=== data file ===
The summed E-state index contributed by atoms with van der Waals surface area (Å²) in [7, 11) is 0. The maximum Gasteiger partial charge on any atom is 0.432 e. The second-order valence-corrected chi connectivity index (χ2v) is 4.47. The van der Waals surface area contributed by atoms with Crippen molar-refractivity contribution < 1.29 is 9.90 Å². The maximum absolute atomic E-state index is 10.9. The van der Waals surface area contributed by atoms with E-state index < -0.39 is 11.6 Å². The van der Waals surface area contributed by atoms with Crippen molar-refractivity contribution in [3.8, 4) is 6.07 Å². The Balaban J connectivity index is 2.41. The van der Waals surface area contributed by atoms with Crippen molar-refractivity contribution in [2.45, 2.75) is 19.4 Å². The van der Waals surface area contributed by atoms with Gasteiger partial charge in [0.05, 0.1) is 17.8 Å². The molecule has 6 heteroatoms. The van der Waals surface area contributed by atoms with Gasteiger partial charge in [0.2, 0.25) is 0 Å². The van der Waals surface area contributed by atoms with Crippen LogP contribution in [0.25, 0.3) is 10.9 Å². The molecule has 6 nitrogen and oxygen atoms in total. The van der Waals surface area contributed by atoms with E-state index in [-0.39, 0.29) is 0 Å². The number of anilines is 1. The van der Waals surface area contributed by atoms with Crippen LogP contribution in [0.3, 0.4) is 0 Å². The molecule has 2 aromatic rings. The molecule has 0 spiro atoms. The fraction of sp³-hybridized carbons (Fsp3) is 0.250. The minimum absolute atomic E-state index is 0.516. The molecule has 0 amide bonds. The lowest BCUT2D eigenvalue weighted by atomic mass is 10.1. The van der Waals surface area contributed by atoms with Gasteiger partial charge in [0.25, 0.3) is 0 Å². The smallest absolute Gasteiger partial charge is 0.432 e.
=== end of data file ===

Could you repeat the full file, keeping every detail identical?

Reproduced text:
The summed E-state index contributed by atoms with van der Waals surface area (Å²) in [7, 11) is 0. The maximum Gasteiger partial charge on any atom is 0.432 e. The second-order valence-corrected chi connectivity index (χ2v) is 4.47. The van der Waals surface area contributed by atoms with Crippen molar-refractivity contribution < 1.29 is 9.90 Å². The maximum absolute atomic E-state index is 10.9. The van der Waals surface area contributed by atoms with E-state index < -0.39 is 11.6 Å². The van der Waals surface area contributed by atoms with Crippen molar-refractivity contribution in [3.8, 4) is 6.07 Å². The Balaban J connectivity index is 2.41. The van der Waals surface area contributed by atoms with Crippen molar-refractivity contribution in [2.45, 2.75) is 19.4 Å². The van der Waals surface area contributed by atoms with Gasteiger partial charge in [0.05, 0.1) is 17.8 Å². The molecule has 6 heteroatoms. The van der Waals surface area contributed by atoms with Gasteiger partial charge in [0.2, 0.25) is 0 Å². The van der Waals surface area contributed by atoms with Crippen LogP contribution in [0.25, 0.3) is 10.9 Å². The molecule has 6 nitrogen and oxygen atoms in total. The van der Waals surface area contributed by atoms with E-state index in [-0.39, 0.29) is 0 Å². The number of anilines is 1. The van der Waals surface area contributed by atoms with Crippen LogP contribution in [0.3, 0.4) is 0 Å². The molecule has 2 aromatic rings. The molecule has 0 spiro atoms. The fraction of sp³-hybridized carbons (Fsp3) is 0.250. The minimum absolute atomic E-state index is 0.516. The molecule has 0 amide bonds. The lowest BCUT2D eigenvalue weighted by atomic mass is 10.1. The van der Waals surface area contributed by atoms with Gasteiger partial charge in [0.25, 0.3) is 0 Å². The smallest absolute Gasteiger partial charge is 0.432 e.